Thursday, June 20, 2013

Let's hope

Common Core's in trouble - Weekly Standard

Takeaway lines:
Back in 1998, Connecticut had higher reading scores than Massachusetts. But just as the Bay State was adopting clearly articulated academic goals, Connecticut opted for a "hands-on," skills-based approach. By 2005, Massachusetts's scores had jumped dramatically, and Connecticut was one of seven states experiencing outsized drops in reading scores.

West Virginia’s was perhaps the most enthusiastic embrace of 21st century skills.  As Matthew Ladner, a research scholar at the Foundation for Excellence in Education, has demonstrated, its impact on poor students is deeply troubling.  West Virginia is the only state whose NAEP reading and math scores for students eligible for free or reduced-price lunch fell between 2003 and 2009.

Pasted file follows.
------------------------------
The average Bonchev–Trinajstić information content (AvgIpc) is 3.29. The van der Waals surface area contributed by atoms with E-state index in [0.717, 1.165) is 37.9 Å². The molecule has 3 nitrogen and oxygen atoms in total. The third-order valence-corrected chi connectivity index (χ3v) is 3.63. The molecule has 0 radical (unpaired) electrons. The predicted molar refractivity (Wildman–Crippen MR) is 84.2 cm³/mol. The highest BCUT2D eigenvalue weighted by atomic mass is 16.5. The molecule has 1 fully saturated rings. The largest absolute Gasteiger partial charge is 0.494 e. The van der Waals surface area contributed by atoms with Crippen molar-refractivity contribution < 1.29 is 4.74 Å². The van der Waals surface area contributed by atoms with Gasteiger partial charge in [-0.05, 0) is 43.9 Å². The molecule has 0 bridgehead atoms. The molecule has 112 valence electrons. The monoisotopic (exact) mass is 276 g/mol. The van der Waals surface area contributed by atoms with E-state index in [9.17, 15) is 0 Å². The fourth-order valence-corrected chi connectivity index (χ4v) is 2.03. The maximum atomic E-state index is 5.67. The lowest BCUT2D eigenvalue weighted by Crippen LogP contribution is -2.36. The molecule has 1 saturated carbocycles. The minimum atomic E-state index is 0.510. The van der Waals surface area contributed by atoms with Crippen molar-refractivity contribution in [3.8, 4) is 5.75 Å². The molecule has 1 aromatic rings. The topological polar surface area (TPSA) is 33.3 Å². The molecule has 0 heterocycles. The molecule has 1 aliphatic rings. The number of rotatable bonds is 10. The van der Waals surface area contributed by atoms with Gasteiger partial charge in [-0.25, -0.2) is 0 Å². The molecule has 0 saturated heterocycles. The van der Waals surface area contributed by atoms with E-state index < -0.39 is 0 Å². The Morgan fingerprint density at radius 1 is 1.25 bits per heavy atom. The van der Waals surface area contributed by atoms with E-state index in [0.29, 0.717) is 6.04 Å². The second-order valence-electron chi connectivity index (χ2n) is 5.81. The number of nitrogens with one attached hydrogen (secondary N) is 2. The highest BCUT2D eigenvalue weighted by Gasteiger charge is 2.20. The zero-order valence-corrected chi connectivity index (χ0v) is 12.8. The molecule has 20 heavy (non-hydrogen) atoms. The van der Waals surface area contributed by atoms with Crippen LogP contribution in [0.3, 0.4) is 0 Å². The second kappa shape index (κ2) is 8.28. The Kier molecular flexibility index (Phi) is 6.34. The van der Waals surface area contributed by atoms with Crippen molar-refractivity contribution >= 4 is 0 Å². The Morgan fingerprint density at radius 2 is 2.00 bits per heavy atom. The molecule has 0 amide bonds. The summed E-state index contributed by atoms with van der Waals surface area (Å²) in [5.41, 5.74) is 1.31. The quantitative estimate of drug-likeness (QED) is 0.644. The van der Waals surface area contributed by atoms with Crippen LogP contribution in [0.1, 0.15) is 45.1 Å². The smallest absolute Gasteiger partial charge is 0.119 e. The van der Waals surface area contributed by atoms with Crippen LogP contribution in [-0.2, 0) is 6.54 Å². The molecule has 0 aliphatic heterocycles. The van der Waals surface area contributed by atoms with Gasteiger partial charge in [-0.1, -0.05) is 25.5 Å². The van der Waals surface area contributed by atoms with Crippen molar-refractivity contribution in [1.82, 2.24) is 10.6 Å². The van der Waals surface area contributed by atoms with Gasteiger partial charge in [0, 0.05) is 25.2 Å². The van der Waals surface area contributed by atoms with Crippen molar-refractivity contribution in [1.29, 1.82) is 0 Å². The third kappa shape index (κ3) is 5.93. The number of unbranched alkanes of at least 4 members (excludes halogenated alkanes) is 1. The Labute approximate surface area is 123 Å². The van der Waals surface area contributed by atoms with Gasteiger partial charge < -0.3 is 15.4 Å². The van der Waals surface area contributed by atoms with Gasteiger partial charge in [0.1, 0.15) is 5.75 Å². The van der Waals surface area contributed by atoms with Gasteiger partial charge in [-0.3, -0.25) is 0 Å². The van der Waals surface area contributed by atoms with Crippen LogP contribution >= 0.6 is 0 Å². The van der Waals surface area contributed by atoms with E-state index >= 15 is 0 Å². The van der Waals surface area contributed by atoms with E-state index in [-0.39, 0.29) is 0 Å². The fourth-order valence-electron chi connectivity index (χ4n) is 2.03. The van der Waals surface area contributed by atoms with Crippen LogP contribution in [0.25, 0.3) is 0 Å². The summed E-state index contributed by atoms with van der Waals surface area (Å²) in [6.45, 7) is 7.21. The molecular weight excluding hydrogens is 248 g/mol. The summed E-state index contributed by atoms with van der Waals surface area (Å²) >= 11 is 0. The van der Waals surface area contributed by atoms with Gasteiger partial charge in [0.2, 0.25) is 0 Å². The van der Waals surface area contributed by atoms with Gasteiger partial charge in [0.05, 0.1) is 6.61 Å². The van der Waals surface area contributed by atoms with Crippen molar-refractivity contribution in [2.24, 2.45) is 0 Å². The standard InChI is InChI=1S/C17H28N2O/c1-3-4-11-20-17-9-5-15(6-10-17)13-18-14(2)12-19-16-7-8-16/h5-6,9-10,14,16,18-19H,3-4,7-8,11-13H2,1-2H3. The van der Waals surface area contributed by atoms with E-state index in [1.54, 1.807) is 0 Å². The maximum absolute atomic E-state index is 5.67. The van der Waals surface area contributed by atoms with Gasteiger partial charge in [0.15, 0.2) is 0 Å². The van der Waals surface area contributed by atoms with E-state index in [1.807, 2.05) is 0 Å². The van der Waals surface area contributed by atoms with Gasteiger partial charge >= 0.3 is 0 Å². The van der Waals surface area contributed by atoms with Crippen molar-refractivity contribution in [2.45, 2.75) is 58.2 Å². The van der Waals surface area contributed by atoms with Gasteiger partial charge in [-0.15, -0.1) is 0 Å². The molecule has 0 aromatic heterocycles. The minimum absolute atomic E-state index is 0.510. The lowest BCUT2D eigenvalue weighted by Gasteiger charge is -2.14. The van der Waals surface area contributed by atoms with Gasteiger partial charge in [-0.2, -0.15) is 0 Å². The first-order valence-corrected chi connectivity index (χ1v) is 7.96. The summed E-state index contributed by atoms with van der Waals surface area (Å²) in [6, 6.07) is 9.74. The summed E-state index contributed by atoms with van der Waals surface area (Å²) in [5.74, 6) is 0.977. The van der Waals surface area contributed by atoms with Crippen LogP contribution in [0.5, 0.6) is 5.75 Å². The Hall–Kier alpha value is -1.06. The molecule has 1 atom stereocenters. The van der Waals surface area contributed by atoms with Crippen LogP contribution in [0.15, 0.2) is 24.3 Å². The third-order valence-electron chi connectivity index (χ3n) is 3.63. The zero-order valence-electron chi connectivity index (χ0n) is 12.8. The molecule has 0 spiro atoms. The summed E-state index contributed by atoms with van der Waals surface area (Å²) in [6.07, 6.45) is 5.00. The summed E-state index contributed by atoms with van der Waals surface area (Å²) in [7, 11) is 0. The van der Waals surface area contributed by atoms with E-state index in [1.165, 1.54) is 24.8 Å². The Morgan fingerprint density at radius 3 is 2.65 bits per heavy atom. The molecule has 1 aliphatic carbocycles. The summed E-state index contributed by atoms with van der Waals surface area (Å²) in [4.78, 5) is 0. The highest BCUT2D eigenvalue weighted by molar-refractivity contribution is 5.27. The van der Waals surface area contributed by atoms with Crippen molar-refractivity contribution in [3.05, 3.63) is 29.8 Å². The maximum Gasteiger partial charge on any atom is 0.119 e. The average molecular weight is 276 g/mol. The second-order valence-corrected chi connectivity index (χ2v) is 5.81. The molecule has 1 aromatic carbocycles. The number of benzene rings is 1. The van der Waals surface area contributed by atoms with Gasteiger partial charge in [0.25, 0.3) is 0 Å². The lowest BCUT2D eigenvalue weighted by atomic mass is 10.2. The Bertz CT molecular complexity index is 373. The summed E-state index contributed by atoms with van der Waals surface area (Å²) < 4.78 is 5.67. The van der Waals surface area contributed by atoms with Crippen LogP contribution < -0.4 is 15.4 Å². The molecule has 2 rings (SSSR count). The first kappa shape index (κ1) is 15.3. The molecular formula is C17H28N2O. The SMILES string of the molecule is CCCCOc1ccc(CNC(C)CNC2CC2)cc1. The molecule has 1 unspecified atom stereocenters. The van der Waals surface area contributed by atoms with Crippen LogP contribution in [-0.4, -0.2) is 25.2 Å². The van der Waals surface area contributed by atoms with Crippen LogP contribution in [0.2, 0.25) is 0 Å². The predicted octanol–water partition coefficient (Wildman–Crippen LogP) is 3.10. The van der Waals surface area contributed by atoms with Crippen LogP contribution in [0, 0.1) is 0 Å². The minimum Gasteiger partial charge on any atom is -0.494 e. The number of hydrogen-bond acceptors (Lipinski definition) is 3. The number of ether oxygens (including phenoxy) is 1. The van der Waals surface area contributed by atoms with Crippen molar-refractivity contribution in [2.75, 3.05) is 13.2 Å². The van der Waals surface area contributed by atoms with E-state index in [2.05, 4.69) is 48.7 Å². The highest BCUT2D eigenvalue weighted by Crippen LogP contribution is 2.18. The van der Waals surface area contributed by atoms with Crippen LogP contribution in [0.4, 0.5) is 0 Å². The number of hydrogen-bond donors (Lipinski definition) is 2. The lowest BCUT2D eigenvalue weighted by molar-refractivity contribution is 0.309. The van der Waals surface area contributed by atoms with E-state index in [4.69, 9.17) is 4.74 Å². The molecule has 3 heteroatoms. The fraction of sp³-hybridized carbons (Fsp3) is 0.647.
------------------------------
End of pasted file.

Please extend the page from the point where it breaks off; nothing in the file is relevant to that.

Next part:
Many of the watch words of modern ed are here: 21st Century Skills, hands-on, skills-based, project based, etc.

What Massachusetts did was adapt an ED Hirsch style core knowledge curriculum. This is very different than the Gates Foundation's Common Core. Hirsch's program relies on rich and varied reading in history, science, fiction, poetry, the world, as well as a solid math curriculum. Hirsch's curriculum builds vocabulary, real thinking and analysis skills, grammar, etc.

"21st Century Skills" programs teach kids how to Google and use Powerpoint, because that's what they'll need in the future.

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